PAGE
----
Protein localization studies - (Feb/23/2012 )
In order to assay for the localization of a protein within the cell, a protein for which no antibody is available, one can either use GFP or tags, such as HA, FLAG, HIS and myc.
I was wondering what the advantage is, if any, of using GFP? I was told that the large size (230 aa) of GFP frequently interferes with the correct folding of the protein, a problem that is much less relevant with the small tags. So why use GFP at all? Are there notable disadvantages to the tags?
If you decide to go for a tag, for the sole purpose of a fluorescence localization study, how do you decide which tag to go for?
As for GFP and its friends: is there a general rule for deciding whether a C-terminal fusion or an N-terminal fusion should be used? Would you say it is required to try both, if only for the sake of control?
I have definitely found that even small tags can interfere with the function of a protein in the cell. The effect of the tag can be minimised by putting a sufficiently long linker between the tag and the protein, such that the tag is physically separated (though then you have the problem - does the linker interfere?). linkers are usually composed of alanine and arginine residues to minimise the effect of the charges.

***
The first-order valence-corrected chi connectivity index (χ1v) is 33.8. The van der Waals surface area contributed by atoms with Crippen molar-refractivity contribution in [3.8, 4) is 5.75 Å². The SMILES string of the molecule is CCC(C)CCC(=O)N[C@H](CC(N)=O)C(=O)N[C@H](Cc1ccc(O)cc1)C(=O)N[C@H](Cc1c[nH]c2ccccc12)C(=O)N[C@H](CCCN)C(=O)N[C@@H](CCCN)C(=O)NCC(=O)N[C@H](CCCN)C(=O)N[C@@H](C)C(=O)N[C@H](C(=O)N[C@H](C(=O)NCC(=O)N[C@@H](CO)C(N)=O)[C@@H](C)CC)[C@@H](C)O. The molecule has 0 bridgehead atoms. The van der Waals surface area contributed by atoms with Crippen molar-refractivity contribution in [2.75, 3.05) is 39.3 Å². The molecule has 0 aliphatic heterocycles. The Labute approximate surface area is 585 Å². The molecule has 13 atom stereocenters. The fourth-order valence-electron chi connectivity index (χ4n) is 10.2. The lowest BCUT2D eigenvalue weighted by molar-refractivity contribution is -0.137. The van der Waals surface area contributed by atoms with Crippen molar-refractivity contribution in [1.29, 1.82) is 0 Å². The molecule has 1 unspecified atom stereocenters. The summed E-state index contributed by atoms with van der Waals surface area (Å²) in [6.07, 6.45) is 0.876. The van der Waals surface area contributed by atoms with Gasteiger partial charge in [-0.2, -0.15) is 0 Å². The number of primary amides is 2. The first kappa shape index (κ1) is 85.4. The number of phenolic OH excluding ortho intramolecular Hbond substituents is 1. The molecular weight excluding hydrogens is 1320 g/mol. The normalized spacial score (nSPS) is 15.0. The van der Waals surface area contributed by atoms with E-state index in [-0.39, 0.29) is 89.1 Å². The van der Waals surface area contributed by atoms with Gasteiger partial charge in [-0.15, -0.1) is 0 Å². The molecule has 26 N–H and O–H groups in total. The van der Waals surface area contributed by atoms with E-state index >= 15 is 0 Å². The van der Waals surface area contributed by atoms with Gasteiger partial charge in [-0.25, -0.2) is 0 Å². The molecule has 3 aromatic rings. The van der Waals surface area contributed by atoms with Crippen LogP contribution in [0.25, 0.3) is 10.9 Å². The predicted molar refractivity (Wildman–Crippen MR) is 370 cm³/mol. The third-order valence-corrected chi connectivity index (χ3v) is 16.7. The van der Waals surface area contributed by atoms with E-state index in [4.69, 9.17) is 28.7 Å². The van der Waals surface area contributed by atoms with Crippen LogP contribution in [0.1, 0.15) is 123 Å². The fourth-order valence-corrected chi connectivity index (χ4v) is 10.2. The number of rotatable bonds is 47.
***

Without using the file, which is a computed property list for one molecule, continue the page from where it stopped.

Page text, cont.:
Personally, I work on the hypothesis that smaller is better, and so try to use as small a tag as possible.
Tags are certainly valid for testing the function of proteins, so long as you can then further verify that the same function occurs without the tag. Even GFP doesn't stop nuclear shuttling of many proteins, so it doesn't appear to inhibit some functions much, if at all.
gfp allows for fluorescent detection of the protein-gfp complex without any other processing (although you can also detect gfp with antibodies). the other tags require another detection option (eg anti-flag).
I'm reading now a paper in which both a YFP fusion and a FLAG tag were used to localize a protein. The FLAG, however, was used only in a Western blot; only YFP was used in fluoresence microscopy.
I am really wondering what the reasoning for that is. There are anti-FLAG fluorescent antibodies available, here: http://www.cellsignal.com/products/3916.html. Why then perform double work?
The paper is:
Daniel Karcher, Dietrich Koster, Anne Schadach, Anja Klevesath and Ralph Bock (2009). The Chlamydomonas Chloroplast HLP Protein Is Required for Nucleoid Organization and Genome Maintenance. Mol Plant 2:6 (1223-1232).
Perhaps the fluorescence microscopy was performed on live cells?
both C-terminus-tagged and N-terminus-tagged should be tested;
GFP-tagged proteins in cells can be anlayzed by:
IP and IB